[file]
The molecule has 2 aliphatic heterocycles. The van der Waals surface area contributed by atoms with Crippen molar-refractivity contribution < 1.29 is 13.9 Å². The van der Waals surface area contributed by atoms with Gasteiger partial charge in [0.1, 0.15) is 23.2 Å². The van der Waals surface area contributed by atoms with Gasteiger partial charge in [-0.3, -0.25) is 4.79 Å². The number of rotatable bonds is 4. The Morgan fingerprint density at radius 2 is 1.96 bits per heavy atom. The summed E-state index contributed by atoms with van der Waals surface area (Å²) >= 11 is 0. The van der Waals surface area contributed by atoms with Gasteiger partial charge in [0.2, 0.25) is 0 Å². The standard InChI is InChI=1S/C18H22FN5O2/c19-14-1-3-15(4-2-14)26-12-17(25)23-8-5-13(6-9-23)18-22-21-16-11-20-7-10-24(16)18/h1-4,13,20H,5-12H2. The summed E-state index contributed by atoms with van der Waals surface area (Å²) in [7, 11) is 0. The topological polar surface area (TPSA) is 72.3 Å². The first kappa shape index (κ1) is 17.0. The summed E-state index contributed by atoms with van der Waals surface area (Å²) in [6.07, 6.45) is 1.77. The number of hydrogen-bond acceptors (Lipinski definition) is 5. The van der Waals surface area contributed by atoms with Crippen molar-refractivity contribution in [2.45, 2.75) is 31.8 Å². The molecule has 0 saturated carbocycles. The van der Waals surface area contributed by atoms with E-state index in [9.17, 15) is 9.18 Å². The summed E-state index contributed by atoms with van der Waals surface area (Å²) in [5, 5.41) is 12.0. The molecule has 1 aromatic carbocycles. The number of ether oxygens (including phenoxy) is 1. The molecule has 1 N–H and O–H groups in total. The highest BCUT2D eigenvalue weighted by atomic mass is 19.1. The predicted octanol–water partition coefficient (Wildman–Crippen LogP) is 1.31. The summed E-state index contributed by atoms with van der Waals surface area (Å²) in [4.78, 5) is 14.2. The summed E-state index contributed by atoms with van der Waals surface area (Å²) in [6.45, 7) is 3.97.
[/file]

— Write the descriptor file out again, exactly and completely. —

The molecule has 2 aliphatic heterocycles. The van der Waals surface area contributed by atoms with Crippen molar-refractivity contribution < 1.29 is 13.9 Å². The van der Waals surface area contributed by atoms with Gasteiger partial charge in [0.1, 0.15) is 23.2 Å². The van der Waals surface area contributed by atoms with Gasteiger partial charge in [-0.3, -0.25) is 4.79 Å². The number of rotatable bonds is 4. The Morgan fingerprint density at radius 2 is 1.96 bits per heavy atom. The summed E-state index contributed by atoms with van der Waals surface area (Å²) >= 11 is 0. The van der Waals surface area contributed by atoms with Gasteiger partial charge in [0.2, 0.25) is 0 Å². The standard InChI is InChI=1S/C18H22FN5O2/c19-14-1-3-15(4-2-14)26-12-17(25)23-8-5-13(6-9-23)18-22-21-16-11-20-7-10-24(16)18/h1-4,13,20H,5-12H2. The summed E-state index contributed by atoms with van der Waals surface area (Å²) in [7, 11) is 0. The topological polar surface area (TPSA) is 72.3 Å². The first kappa shape index (κ1) is 17.0. The summed E-state index contributed by atoms with van der Waals surface area (Å²) in [6.07, 6.45) is 1.77. The number of hydrogen-bond acceptors (Lipinski definition) is 5. The van der Waals surface area contributed by atoms with Crippen molar-refractivity contribution in [2.45, 2.75) is 31.8 Å². The molecule has 0 saturated carbocycles. The van der Waals surface area contributed by atoms with E-state index in [9.17, 15) is 9.18 Å². The summed E-state index contributed by atoms with van der Waals surface area (Å²) in [5, 5.41) is 12.0. The molecule has 1 aromatic carbocycles. The number of ether oxygens (including phenoxy) is 1. The molecule has 1 N–H and O–H groups in total. The highest BCUT2D eigenvalue weighted by atomic mass is 19.1. The predicted octanol–water partition coefficient (Wildman–Crippen LogP) is 1.31. The summed E-state index contributed by atoms with van der Waals surface area (Å²) in [4.78, 5) is 14.2. The summed E-state index contributed by atoms with van der Waals surface area (Å²) in [6.45, 7) is 3.97.